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Council discusses building problems

A CONCERN — Steubenville 6th Ward Councilman Bob Villamagna gives council a birds-eye look at the rundown condition of roofs on some properties in the downtown area. -- Linda Harris

STEUBENVILLE — Sixth Ward Councilman Bob Villamagna told City Council Tuesday it is deteriorated building conditions, not the city’s building department, that’s deterring people from opening businesses in the downtown shopping district.

A clearly irritated Villamagna said he takes exception to suggestions city employees go out of their way to torpedo business prospects in the downtown, showing those at the weekly council meeting slides of downtown buildings with gaping holes in the rooftops. Trees are growing through some roofs, he said.

“I’m tired of hearing (bad things) about a building department which is doing great job,” Villamagna said. “It’s these buildings that are bad.”

He said the owner of a Fourth Street property was cooking at high temperature without a vent, charring the wall.

“When a wall gets charred like that, you’re a minute away from a fire,” he said. “They said they didn’t know and stopped. A couple of weeks passed and they were in there again, cooking. That time the health department came in and (shut them down) … They don’t have hoods, they don’t have the necessary things to run that type of business.”

Had the building caught fire, “there’s going to be a problem up there, there’s going to be a whole block missing. That wood’s 100-and-some years old.”

He also recalled a building in the 300 block of Market Street a female wanted to open up. She went inside to look at it, the water pouring in through the roof. That was the end of that.”

Another bought a downtown building sight unseen and called to have the power turned on.

“When our inspectors went up there and she saw inside of the building she was flabbergasted,” he said, adding, “That’s why so many buildings cannot get occupancy permits.”

He said city workers “get blamed for doing what’s right.”

“A building official’s job is not to design buildings,” he said. “It’s to make sure your building, for your safety and your buck, is designed right.”

Council, meanwhile, continues to ponder the need to improve parking in the downtown.

“If you look ahead, if you look into the future, you’re going to want business to come,” 1st Ward Councilwoman Asantewa Anyabwile said. “Business will come if there’s parking for their customers, if there’s places for people to go.”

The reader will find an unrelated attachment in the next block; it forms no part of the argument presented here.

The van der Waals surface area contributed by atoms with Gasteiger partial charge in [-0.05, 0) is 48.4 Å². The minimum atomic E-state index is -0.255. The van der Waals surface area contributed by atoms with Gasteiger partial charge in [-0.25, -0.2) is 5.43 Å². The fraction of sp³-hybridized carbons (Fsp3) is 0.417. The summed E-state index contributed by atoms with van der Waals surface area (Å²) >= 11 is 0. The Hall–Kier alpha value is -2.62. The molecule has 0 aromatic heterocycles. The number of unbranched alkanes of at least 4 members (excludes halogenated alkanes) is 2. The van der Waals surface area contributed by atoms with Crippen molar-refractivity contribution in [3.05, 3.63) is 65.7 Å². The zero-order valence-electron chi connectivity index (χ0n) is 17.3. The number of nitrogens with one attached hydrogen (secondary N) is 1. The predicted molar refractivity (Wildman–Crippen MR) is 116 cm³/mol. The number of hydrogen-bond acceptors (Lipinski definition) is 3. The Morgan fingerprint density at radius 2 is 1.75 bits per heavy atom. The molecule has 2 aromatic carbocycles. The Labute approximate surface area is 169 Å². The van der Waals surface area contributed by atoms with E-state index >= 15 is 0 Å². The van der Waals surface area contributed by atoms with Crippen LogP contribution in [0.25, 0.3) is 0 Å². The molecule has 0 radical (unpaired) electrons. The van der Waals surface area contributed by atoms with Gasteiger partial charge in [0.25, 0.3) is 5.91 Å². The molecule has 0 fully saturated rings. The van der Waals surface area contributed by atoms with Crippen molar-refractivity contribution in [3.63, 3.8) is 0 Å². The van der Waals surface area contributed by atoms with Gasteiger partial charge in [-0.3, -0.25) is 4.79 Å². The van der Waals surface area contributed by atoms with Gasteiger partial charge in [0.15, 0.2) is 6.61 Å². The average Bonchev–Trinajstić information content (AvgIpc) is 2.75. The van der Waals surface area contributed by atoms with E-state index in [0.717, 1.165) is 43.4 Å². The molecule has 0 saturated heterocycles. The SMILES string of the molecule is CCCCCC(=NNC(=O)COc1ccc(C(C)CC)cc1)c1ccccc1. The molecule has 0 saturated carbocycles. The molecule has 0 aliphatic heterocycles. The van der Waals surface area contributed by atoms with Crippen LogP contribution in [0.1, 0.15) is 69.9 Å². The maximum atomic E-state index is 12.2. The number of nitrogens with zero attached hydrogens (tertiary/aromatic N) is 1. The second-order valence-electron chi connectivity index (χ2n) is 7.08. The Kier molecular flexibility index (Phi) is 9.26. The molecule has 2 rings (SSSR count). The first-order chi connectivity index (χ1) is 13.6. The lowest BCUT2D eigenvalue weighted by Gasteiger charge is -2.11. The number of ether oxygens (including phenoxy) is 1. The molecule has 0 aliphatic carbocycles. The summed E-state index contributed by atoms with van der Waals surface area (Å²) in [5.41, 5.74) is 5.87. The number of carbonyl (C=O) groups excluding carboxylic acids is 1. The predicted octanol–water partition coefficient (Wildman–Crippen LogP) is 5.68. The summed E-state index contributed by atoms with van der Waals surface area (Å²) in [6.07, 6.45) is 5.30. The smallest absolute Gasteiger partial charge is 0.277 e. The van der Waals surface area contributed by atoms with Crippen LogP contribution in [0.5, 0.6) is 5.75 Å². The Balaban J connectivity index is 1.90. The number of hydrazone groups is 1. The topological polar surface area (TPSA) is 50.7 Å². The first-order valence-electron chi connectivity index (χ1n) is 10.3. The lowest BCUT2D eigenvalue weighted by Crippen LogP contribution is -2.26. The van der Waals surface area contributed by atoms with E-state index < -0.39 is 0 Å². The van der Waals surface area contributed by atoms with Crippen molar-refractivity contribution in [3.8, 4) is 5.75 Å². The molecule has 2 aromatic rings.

Anyabwile asked council to at least look into the feasibility of doing on a study on parking in the downtown, saying, “We need to look to the future. That whole notion of downtown Steubenville being unsafe is just unfounded.”

Fourth Ward Councilman Scott Dressel said the city has a lot of parking people simply don’t use because people don’t realize it’s available. He also pointed out downtown’s parking problem is not a new problem.

“This isn’t news to anybody, that parking’s a problem downtown,” he added. “It’s been a problem since downtown was built.”

City Manager Jim Mavromatis recalled how, growing up, “all the shops were open, the downtown was wide open. I don’t know where all these cars parked that came here. I’m sure that the councils back then probably heard (complaints) about parking, but I remember coming down as a kid for parades, cars were parked everywhere. And there’s less people here, less stores…”

“You had to circle the block to get a spot,” Villamagna recalled. “You had to circle and circle until somebody pulled out.”

Fifth Ward Councilman Willie Paul, meanwhile, said he’d like department heads and council to try to figure out a way to ease the load on city residents who’ve had to contend with higher water and sewer rates.

“My feelings are that we have millions of dollars handed to us, including grant money, to offset all our water and sewage infrastructure projects, why not give our citizens a break on their water bills?” he said. “Several years ago, when we raised the water rates, all of council at that time, every council person, tried every way we could to ease the burden — we were reluctant to raise them but we had to do it. I think they deserve some relief.”

Council also heard wish-lists for 10 city departments as the 2021 budget workshops kicked off. Up first: the mayor and city manager’s office, law department, civil service, council, finance department, utility billing, fire, EMS and municipal court.

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